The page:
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Questions for Dr. Kennedy
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hot or cold nodule
Posted by: Barb Weeden
Date: March 16, 2002 6:48 PM

I am scheduled for a FNA next Friday. My doctor told me that my Uptake Scan stated that this is "not definitely a hot nodule," so they are going to do an FNA it as if it was cold. Can you explain how a goiter can be neither hot or cold? I am wondering if this is not a common occurrence?



Edited 1 time(s). Last edit at September 8, 2008 3:25 AM by Dr. Kennedy.

RE: hot or cold nodule
Posted by: Ron Kennedy, M.D.
Date: March 16, 2002 10:17 PM

A hot nodule takes up large amounts of radioactive iodine, and is visualized as a "hot spot" on the thyroid scan. The majority of hot nodules have lost their normal ability to be regulated by TSH and produce excess amounts of thyroid hormone, and result in hyperthyroidism. A hot nodule may not produce sufficient amounts of thyroid hormone to suppress TSH. therefore TSH may be normal. As the nodule enlarges, TSH will fall, and if hyperthyroidism follows, TSH will be fully suppressed. The FNA, or Fine Needle Aspiration (biopsy), is an attempt to distinguish these and arrive at a correct diagnosis. A "not definitely hot nodule" is on the borderline, clearly hot or cold. The nodule would be assumed to be cold and the FNA would be done so an not to miss thyroid cancer. You may want a second opinion. I question the wisdom of piercing the capsule of a tumor which could conceivably be malignant with a needle in that puncture of the capsule might present an escape route for malignant cells which might not otherwise occur until some time in the future. If I had a cold nodule, I would insist on having it completely removed.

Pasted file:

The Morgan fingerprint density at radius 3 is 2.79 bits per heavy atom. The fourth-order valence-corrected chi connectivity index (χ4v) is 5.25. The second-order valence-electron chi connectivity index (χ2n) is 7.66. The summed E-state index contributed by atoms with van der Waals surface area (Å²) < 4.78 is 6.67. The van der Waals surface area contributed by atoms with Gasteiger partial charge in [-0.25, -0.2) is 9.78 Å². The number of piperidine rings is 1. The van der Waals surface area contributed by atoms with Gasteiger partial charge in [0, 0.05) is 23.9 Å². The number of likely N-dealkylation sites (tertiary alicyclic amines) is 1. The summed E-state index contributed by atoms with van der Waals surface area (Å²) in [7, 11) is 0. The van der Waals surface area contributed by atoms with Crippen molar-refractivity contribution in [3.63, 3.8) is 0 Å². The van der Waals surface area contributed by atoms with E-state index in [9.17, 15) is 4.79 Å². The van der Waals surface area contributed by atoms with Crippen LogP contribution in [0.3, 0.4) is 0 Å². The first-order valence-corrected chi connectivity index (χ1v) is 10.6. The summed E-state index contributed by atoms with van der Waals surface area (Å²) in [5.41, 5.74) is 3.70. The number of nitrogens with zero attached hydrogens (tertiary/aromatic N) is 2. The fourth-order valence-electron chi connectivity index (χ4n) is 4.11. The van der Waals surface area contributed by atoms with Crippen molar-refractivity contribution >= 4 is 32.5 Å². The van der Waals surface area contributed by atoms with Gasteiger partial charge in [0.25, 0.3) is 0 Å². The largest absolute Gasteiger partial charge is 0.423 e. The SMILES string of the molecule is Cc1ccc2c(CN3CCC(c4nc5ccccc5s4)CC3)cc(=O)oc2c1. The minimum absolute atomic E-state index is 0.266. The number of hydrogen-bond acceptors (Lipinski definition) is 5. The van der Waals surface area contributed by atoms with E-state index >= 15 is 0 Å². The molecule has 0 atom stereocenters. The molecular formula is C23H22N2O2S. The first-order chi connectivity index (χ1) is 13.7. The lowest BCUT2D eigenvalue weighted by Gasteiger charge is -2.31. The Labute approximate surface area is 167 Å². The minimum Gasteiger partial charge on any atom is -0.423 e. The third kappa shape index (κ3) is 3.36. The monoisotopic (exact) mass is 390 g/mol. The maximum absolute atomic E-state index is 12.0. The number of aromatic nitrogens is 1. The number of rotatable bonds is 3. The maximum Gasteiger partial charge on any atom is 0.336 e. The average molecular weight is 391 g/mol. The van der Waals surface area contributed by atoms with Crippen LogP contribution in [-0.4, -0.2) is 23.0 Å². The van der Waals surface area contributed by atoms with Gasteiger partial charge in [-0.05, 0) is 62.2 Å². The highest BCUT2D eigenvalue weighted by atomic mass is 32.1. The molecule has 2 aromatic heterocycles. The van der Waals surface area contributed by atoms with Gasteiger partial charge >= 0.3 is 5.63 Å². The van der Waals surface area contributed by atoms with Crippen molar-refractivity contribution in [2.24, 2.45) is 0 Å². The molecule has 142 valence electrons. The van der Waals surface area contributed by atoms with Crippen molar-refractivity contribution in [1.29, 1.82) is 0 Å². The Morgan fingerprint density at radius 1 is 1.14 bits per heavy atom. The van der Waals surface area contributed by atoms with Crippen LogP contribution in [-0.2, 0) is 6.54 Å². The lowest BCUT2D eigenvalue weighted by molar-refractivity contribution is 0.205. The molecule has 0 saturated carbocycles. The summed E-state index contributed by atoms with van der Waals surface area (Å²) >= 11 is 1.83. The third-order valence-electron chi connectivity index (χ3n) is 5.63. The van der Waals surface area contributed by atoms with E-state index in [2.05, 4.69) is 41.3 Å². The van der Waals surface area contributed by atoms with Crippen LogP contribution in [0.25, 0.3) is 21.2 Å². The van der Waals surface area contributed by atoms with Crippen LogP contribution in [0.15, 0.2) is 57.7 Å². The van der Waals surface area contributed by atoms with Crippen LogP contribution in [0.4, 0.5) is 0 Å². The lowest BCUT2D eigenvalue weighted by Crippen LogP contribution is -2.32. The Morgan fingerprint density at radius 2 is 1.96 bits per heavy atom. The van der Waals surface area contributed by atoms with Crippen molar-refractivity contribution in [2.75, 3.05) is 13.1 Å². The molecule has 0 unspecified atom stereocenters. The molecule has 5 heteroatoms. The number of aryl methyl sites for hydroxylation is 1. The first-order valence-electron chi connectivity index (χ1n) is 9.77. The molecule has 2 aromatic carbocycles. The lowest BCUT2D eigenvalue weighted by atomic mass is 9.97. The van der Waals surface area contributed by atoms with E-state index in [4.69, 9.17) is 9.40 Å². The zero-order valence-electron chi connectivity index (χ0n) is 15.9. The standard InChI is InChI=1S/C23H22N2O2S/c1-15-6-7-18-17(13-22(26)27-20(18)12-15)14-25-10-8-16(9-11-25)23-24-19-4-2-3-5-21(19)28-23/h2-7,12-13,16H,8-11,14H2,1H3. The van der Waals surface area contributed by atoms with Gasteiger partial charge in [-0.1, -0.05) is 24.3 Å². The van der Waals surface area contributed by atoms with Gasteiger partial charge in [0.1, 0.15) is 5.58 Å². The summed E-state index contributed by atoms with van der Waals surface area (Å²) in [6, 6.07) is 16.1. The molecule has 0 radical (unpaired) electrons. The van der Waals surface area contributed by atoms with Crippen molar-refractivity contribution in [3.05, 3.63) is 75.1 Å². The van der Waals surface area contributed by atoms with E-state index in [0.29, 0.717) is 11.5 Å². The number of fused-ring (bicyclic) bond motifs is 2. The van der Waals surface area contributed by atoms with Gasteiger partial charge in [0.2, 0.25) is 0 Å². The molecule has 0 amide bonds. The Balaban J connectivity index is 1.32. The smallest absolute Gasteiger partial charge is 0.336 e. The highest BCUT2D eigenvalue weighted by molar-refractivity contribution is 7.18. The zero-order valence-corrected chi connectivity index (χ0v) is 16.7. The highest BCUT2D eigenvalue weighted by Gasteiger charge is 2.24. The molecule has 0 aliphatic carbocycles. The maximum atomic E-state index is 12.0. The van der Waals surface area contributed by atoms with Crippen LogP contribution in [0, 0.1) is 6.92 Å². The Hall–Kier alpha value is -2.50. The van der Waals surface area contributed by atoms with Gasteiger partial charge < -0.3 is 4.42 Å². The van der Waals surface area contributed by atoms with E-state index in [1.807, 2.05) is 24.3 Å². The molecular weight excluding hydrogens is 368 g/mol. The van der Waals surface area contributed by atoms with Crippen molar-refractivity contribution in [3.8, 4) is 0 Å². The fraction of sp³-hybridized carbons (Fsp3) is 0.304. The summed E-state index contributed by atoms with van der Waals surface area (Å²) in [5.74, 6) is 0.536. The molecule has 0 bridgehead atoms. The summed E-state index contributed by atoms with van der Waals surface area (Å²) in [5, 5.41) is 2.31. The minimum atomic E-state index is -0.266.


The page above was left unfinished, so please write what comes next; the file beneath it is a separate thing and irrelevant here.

Edited 1 time(s). Last edit at September 8, 2008 3:33 AM by Dr. Kennedy.



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